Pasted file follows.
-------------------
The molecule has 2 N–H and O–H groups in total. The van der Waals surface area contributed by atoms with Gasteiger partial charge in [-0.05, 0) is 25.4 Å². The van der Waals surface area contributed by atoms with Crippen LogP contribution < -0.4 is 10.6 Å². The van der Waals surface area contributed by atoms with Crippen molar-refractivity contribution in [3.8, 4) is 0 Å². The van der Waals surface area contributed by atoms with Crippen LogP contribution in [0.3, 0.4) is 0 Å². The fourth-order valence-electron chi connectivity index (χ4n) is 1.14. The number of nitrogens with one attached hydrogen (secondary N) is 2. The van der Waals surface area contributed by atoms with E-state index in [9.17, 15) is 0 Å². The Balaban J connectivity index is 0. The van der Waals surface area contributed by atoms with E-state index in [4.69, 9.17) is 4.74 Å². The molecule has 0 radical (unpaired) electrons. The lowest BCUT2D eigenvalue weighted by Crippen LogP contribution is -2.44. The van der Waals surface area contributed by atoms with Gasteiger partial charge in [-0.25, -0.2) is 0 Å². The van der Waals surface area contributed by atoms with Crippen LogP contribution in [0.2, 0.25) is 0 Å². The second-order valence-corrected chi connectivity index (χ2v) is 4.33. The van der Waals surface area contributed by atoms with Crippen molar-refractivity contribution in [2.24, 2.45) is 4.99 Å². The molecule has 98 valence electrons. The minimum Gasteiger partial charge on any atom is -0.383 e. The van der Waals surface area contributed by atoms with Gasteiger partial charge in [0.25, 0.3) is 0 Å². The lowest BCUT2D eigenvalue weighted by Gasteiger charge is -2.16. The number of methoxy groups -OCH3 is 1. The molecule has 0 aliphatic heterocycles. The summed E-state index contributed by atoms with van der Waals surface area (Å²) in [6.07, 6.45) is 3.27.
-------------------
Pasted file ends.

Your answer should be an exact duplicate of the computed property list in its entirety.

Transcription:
The molecule has 2 N–H and O–H groups in total. The van der Waals surface area contributed by atoms with Gasteiger partial charge in [-0.05, 0) is 25.4 Å². The van der Waals surface area contributed by atoms with Crippen LogP contribution < -0.4 is 10.6 Å². The van der Waals surface area contributed by atoms with Crippen molar-refractivity contribution in [3.8, 4) is 0 Å². The van der Waals surface area contributed by atoms with Crippen LogP contribution in [0.3, 0.4) is 0 Å². The fourth-order valence-electron chi connectivity index (χ4n) is 1.14. The number of nitrogens with one attached hydrogen (secondary N) is 2. The van der Waals surface area contributed by atoms with E-state index in [9.17, 15) is 0 Å². The Balaban J connectivity index is 0. The van der Waals surface area contributed by atoms with E-state index in [4.69, 9.17) is 4.74 Å². The molecule has 0 radical (unpaired) electrons. The lowest BCUT2D eigenvalue weighted by Crippen LogP contribution is -2.44. The van der Waals surface area contributed by atoms with Gasteiger partial charge in [-0.25, -0.2) is 0 Å². The van der Waals surface area contributed by atoms with Crippen LogP contribution in [0.2, 0.25) is 0 Å². The second-order valence-corrected chi connectivity index (χ2v) is 4.33. The van der Waals surface area contributed by atoms with Crippen molar-refractivity contribution in [2.24, 2.45) is 4.99 Å². The molecule has 98 valence electrons. The minimum Gasteiger partial charge on any atom is -0.383 e. The van der Waals surface area contributed by atoms with Gasteiger partial charge in [0.25, 0.3) is 0 Å². The lowest BCUT2D eigenvalue weighted by Gasteiger charge is -2.16. The number of methoxy groups -OCH3 is 1. The molecule has 0 aliphatic heterocycles. The summed E-state index contributed by atoms with van der Waals surface area (Å²) in [6.07, 6.45) is 3.27.